Productivity Superstar: Could a VA Improve Your Productivity?

Special Keyboard - HelpEven the most efficient of web workers may occasionally feel overwhelmed by the nitty-gritty details of running a freelance business or the more-to-do-with-fewer-resources stress of working for a company.

In either case, when you find yourself in the thick of things, there’s help available in a new breed of ready-to-work, would-be productivity saviors called virtual assistants (VAs). If you’re uninitiated into the world of VAs, they are administrative assistants who work independently via the Internet and phone to provide support to busy entrepreneurs, tired telecommuters and hard-working corporate types.

But as appealing as turning over your to-do list may seem, it’s not all a bed of efficiency roses. Witness my own first foray into hiring a VA. I made the classic mistake of not screening carefully enough and ended up losing $500, but also gaining insight into how to make the process work for me. But there’s no place for bitterness here — and besides, it inspired me to write this article. Since then, I’ve have some great experiences with VAs — all of which have helped me to increase my productivity, take on more business, and provided peace of mind.

If you’re thinking that a VA might make a difference in helping you get through your day with more speed, efficiency and sanity, here are three things to consider before taking the leap.

1. Determine if hiring a VA will help you improve your productivity by giving you more time to focus on higher-priority projects. “I hired a VA this year after thinking about it and putting it off for some time,” says Sharon Delay of Boldly Go Coaching. “Quite frankly, I would rather keep my money than pay someone else. However, I found myself doing a lot of ‘chores’ in my business that I simply didn’t enjoy; and the time I spent to work up to getting these jobs done, not to mention taking the time to do them, was actually costing me money when I realized my billable rate was better spent on building my clients,” she says. Sue L. Canfield, virtual assistant with, suggests considering a few other factors that may influence your choice to hire a VA. Including are you:

  • Missing out on opportunities because you forgot or haven’t followed up on certain items?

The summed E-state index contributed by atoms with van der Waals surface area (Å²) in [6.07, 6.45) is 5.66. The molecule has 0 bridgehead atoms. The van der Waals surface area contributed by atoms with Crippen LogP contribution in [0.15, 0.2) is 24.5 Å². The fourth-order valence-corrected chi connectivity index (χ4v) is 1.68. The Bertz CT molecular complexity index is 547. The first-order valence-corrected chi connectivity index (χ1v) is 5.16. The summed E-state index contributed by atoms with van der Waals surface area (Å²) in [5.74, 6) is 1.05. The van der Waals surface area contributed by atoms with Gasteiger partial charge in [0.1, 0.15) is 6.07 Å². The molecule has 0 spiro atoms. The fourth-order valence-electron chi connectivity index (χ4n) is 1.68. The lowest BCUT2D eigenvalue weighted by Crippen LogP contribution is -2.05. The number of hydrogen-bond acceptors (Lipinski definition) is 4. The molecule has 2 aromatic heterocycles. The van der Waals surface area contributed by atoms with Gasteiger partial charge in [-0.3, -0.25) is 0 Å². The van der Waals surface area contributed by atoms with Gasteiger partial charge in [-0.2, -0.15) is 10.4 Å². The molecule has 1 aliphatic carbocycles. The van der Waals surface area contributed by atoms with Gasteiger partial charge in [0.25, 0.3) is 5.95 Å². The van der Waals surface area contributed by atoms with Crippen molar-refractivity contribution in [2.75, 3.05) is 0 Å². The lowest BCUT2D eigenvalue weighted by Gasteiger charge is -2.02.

• Spending a lot of time trying to find information your accountant needs to file your taxes because you have no bookkeeping system in place?
  • Having a hard time finding client and prospect contact information because you have no database?
  • Working extra hours just to try to stay on top of routine administrative tasks?
  • Lacking the time and energy to get new clients because you’re overwhelmed handling the day-to-day activities of running your business?

2. Follow a set protocol to find the right virtual assistant for your needs. “Of course, you want to find someone you can trust and depend on,” says Canfield. Easy to say, not so easy to do. Start your search by asking colleagues and business associates for referrals. Once you have a short list, do your due diligence to make sure that you end up with the right person for the job and interview the VA by phone. Kathy Goughenour, an expert in VA training, suggests a few things to pay attention to about how VAs handle the interview.

  • Are they on time and prepared for the call?
  • Are they confident and articulate about what they can do for you?
  • Do they inspire feelings of trust?
  • Do they listen carefully when you speak?
  • Do they exhibit interest and curiosity about your business?
  • Does they ask smart, relevant questions demonstrating knowledge in the area you need help with?
  • Do they expertly guide you through the interview process as an experienced VA should?

Lastly, for each task you’ve identified you need help with, ask for specific examples of how the VA has accomplished these with past clients, and the results they have achieved. For example, if you’re using a VA to write an email blast letter — ask to see a sample of a similar product he or she has written before.

3. Watch out for the warning signs. “My No. 1 pet peeve with VAs is that some of them inflate their skills,” says Goughenour. Beware the VA who tells you he can be all things to all people. Instead look for specialists who have a depth of knowledge and expertise in the areas you need the most help with.

Goughenour also strongly suggests avoiding retainer contracts. A retainer is a monthly payment you make in advance of receiving the work. “Essentially, what you’re doing is paying the VA up front so that you receive some level of assurance that they will have the time set aside for your project,” says Goughenour. “If you don’t end up needing (or wanting) the amount of work you’ve paid for in your retainer, you do not get your money back.” This is how I lost the above-mentioned $500. Bottom line: Don’t enter into any agreement with a VA where a retainer is involved — it could set you up for losing your money.

If your productive time is being sucked dry by the minutia of administrative tasks, take a chance and hire a VA on a short-term basis. Who knows, it might just be the virtual cure to all your real-world productivity woes.

Have you hired VAs? Did they help boost your productivity?